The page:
The consultants' analysis of closed-circuit video of the suspected bomber waiting in the terminal and of the remains of the device suggests that the bomb was detonated by remote radio control. Residue from two radio transceivers was recovered from the scene, along with a dual-tone multiple-frequency circuit. The explosive charge was approximately 3 kilograms (6 pounds) of TNT and ammonite, probably obtained from a Bulgarian company, according to the consultants.
Whether the bomber intended to kill himself is unclear. It is possible that he planned to load the backpack on the bus and detonate it remotely as it pulled away. The premature detonation of the device before all members of the Israeli group were on board the bus could have been caused by a malfunction or by violent movement, or it could have happened as the device was being armed.
Alternatively, an accomplice could have detonated the bomb from a nearby vantage point, in which case the bomber may have been deceived about his true role in the attack.
Bulgarian investigators last month said their evidence was that the bombing was not intended as a suicide attack.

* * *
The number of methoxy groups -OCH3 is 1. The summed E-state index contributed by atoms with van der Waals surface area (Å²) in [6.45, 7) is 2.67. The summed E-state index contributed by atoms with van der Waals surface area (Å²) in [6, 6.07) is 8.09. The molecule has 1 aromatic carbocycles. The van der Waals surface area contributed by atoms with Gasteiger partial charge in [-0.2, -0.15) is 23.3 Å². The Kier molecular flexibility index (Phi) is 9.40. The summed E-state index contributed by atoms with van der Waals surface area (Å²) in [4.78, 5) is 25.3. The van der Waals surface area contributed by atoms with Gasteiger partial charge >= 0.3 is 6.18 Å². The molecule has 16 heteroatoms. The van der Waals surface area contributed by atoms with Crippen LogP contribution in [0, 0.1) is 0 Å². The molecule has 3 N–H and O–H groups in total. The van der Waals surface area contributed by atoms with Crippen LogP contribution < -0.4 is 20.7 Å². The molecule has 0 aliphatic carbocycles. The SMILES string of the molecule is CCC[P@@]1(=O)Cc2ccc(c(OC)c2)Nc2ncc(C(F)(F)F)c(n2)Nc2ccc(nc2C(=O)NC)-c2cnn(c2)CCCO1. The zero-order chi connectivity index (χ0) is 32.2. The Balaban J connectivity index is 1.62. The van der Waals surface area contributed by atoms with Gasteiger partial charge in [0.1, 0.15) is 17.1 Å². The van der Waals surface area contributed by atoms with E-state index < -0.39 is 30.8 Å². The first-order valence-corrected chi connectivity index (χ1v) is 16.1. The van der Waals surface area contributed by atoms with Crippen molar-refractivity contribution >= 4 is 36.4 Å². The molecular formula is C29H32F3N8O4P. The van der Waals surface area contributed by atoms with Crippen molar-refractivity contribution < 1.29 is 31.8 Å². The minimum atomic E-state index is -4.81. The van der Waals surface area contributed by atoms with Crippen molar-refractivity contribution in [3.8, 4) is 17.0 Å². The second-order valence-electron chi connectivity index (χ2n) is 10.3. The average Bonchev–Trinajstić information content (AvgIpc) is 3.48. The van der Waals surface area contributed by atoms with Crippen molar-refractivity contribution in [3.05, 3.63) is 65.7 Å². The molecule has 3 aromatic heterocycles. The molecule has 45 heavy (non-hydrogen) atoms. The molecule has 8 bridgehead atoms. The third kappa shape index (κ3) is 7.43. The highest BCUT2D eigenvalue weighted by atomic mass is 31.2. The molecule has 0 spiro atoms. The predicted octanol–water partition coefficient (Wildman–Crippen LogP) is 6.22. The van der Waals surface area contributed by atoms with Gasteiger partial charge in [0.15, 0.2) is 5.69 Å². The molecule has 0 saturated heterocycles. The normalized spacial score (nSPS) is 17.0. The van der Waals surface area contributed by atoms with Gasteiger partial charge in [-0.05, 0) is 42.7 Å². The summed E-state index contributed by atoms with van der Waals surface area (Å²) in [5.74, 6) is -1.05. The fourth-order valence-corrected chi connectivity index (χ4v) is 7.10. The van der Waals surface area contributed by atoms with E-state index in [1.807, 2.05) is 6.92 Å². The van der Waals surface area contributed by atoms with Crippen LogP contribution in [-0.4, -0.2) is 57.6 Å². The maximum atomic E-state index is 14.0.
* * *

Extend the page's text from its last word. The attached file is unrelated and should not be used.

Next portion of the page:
Analysts say the attack was not that of a "lone wolf" but rather required planning and reconnaissance, suggesting a well-orchestrated plan.
Last year, Matthew Olsen, director of the U.S. National Counterterrorism Center, said in a congressional hearing that the Bulgarian attack could have been part of a growing international campaign of terror attacks by Hezbollah.
"Since May 2008, Hezbollah plots against Israeli targets in Azerbaijan, Egypt and Israel have been disrupted, and additional operational activity in Turkey has reportedly been uncovered," Olsen said.
But while the United States has stepped up efforts to interdict Hezbollah's international financial operations, the group has enjoyed greater freedom in Europe.
Germany's annual threat report in 2012 concluded that nearly 1,000 Hezbollah members and supporters lived there. Hezbollah raises money quietly in several European cities, according to intelligence agencies, to support its extensive network of social programs in Lebanon.
Only the Netherlands among the main European governments describes Hezbollah as a terrorist organization. Britain distinguishes between its military wing -- which is proscribed -- and its work as a political party in Lebanon. France and other EU states do not characterize any part of Hezbollah as a terrorist organization.
If the European Union moves toward unified sanctions against Hezbollah, the current Lebanese coalition government led by Prime Minister Najib Mikati may be in jeopardy
Mohanad Hage Ali, a Lebanese expert on Hezbollah based at the London School of Economics, told CNN, "Since Mikati formed his government two years ago, there has been steady European support. But since Hezbollah is part of this government, more EU member states are likely to dissociate themselves from Mikati's government" if the link with the Bulgaria bombing is confirmed.